Projection of a State Budget Surplus is a Mixed Bag
March 1, 2018
The February State Budget Forecast was released February 28, roughly two months after the December Budget Forecast predicted a $188 million state deficit for the coming biennium. The new forecast however, predicts a $329 million budget surplus.
This forecast is what legislators use to set their spending targets and priorities for the remainder of the legislative session. Many legislators expected a surplus, but the dollar amount is much smaller than predicted. Like any forecast, it’s a mix of good and bad news:
Minnesota saw higher tax revenues in the major areas of the state budget than was expected. In addition, state expenditures were lower than previously predicted. This is partially attributed to increased U.S. economic growth spurred by the federal tax law changes.
The budget forecast is just a projection. The $517 million swing represents less than one percent of the total state budget, clearly within a margin of error for forecasts. In other words, the actual revenues and expenditures will deviate slightly from any forecast.
Minnesota has recently been seeing wage growth and overall employment numbers continued to look great. Unemployment is at its lowest rate in 17 years. Across the state, there continues to be more job vacancies than applicants to fill them.
Wage growth and high employment numbers could cause inflation fears, which in turn could impact the budget for the next biennium. Remember, the odd year legislative session is when lawmakers assemble the next biennium’s budget.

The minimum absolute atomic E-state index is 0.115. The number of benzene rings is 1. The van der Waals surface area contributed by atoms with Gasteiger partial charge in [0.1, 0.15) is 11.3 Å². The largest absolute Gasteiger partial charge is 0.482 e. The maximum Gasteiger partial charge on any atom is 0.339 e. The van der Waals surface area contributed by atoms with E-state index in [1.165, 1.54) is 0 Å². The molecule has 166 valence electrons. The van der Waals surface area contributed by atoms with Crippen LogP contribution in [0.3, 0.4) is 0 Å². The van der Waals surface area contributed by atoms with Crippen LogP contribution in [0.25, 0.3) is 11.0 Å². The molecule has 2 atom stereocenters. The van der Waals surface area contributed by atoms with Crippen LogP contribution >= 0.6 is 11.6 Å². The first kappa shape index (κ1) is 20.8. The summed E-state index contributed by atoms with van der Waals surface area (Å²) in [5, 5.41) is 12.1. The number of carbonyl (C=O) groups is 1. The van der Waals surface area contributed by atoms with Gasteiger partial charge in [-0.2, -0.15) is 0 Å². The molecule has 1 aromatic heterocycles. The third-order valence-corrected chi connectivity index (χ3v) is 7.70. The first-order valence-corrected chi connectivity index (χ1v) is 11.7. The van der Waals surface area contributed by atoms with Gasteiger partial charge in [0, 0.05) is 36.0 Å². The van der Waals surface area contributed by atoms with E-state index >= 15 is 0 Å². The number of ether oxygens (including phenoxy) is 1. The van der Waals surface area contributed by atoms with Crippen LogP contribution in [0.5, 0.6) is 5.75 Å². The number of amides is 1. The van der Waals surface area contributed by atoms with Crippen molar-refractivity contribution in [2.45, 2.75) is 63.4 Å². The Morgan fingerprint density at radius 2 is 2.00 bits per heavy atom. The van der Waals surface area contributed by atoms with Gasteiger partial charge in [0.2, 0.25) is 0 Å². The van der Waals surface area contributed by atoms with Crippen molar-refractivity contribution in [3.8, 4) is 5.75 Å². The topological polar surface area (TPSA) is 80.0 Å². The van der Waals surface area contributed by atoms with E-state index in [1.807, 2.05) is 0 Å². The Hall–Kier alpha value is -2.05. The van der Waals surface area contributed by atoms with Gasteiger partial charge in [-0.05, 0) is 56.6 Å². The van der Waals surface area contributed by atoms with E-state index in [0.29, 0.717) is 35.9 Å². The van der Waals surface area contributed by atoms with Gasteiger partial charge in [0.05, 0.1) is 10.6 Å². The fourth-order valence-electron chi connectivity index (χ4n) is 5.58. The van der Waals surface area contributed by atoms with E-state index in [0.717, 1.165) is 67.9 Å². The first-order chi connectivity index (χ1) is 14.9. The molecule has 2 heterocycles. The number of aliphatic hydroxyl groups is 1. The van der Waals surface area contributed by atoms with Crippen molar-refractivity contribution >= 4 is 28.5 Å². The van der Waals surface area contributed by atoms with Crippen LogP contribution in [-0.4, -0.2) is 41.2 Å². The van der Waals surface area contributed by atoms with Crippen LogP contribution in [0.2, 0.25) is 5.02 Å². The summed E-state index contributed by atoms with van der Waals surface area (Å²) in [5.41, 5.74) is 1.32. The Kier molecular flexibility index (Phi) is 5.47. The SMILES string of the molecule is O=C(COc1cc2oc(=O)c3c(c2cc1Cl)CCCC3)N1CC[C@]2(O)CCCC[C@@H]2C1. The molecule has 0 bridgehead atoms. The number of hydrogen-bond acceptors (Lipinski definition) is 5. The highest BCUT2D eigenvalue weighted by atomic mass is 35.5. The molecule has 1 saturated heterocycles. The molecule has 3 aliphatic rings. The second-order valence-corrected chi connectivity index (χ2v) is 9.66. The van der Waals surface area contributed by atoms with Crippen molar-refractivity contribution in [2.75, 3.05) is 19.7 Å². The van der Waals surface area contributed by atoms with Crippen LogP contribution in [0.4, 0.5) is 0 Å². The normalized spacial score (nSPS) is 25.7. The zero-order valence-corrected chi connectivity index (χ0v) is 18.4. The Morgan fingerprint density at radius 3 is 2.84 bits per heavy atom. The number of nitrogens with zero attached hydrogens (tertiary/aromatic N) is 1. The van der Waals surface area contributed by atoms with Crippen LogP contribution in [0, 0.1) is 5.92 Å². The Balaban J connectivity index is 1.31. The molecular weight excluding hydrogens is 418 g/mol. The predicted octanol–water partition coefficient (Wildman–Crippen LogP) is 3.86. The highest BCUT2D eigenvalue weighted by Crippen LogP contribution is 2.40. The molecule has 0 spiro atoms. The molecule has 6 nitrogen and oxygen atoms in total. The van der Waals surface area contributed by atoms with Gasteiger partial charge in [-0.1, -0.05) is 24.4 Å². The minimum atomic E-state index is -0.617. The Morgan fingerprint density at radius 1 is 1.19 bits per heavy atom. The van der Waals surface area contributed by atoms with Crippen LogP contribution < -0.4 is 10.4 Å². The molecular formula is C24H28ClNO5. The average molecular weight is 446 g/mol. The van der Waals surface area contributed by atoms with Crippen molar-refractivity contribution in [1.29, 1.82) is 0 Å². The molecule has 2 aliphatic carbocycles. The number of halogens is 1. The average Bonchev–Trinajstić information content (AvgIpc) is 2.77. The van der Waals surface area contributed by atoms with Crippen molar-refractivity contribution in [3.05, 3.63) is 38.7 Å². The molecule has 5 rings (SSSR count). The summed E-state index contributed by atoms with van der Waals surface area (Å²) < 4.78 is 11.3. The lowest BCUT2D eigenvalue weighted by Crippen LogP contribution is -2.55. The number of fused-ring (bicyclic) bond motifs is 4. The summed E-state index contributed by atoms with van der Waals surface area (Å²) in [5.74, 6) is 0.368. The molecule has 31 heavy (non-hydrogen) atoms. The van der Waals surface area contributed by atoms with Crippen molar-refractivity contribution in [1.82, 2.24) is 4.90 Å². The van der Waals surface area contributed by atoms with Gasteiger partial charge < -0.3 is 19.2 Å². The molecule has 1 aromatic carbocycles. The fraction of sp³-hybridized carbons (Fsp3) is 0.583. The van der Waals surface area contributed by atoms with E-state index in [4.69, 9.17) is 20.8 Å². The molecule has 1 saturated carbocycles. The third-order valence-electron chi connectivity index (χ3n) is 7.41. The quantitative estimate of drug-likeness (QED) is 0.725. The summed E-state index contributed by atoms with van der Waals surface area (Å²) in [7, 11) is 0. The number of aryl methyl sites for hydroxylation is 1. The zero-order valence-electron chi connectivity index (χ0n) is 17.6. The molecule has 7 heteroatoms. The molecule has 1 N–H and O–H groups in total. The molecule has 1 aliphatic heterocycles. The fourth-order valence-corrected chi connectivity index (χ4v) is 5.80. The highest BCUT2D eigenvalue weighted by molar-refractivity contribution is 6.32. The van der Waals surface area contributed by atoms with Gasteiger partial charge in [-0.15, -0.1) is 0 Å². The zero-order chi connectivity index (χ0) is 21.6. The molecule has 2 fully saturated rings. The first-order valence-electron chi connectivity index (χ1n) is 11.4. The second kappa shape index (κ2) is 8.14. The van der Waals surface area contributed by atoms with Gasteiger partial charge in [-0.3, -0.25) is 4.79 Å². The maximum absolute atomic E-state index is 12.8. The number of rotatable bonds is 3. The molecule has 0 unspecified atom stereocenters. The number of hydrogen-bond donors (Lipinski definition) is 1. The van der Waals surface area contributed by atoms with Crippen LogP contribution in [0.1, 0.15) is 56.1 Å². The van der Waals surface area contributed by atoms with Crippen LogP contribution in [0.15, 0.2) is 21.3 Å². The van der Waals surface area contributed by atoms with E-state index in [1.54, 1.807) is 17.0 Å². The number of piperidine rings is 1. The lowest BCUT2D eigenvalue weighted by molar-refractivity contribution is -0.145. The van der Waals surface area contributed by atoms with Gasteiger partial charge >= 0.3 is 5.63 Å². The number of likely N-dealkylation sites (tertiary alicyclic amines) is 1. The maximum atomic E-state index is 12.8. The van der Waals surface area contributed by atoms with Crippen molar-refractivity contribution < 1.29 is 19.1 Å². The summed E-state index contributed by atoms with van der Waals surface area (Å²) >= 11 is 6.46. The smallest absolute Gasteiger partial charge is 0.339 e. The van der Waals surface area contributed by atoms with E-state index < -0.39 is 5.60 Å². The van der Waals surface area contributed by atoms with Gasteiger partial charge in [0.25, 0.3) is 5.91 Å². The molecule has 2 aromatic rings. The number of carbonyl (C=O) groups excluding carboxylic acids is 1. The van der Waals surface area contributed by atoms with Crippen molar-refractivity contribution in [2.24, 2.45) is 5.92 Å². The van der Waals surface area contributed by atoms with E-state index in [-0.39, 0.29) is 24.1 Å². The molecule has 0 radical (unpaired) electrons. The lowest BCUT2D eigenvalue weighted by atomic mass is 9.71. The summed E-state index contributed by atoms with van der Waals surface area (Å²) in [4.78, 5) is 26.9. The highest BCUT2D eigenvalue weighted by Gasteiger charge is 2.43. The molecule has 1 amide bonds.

Minnesota’s budget is thought to be in structural balance. That means it would be able to support financial sustainability and stability into the future. As the state’s budget experts look into the forward towards their future forecasts, the budget looks to be in good shape.
The legislature still hasn’t tackled Federal tax conformity. This conformity helps make filing tax returns in Minnesota less complicated. If lawmakers decide to conform to the new federal standards, a significant portion of the surplus could disappear.
Legislators and advocates who want the state to allocate funds for specific issues – think elder care, school safety and fixing the Minnesota Licensing and Registration System – have funds to do so.
There are already requests for more dollars than are available to spend. That number will only continue to grow as groups present lawmakers with additional legislative agendas and lawmakers continue to drop bills.
About a week into session, lawmakers are ready to roll up their sleeves and get to work on the tough issues they face this session. They’ve also planned their nine-day Easter Passover Break beginning on Good Friday (March 30). After break, committee deadlines will quickly approach and end-of-session negations will begin, all in time for the #MnCRE Morning at the Capitol on Tuesday, May 8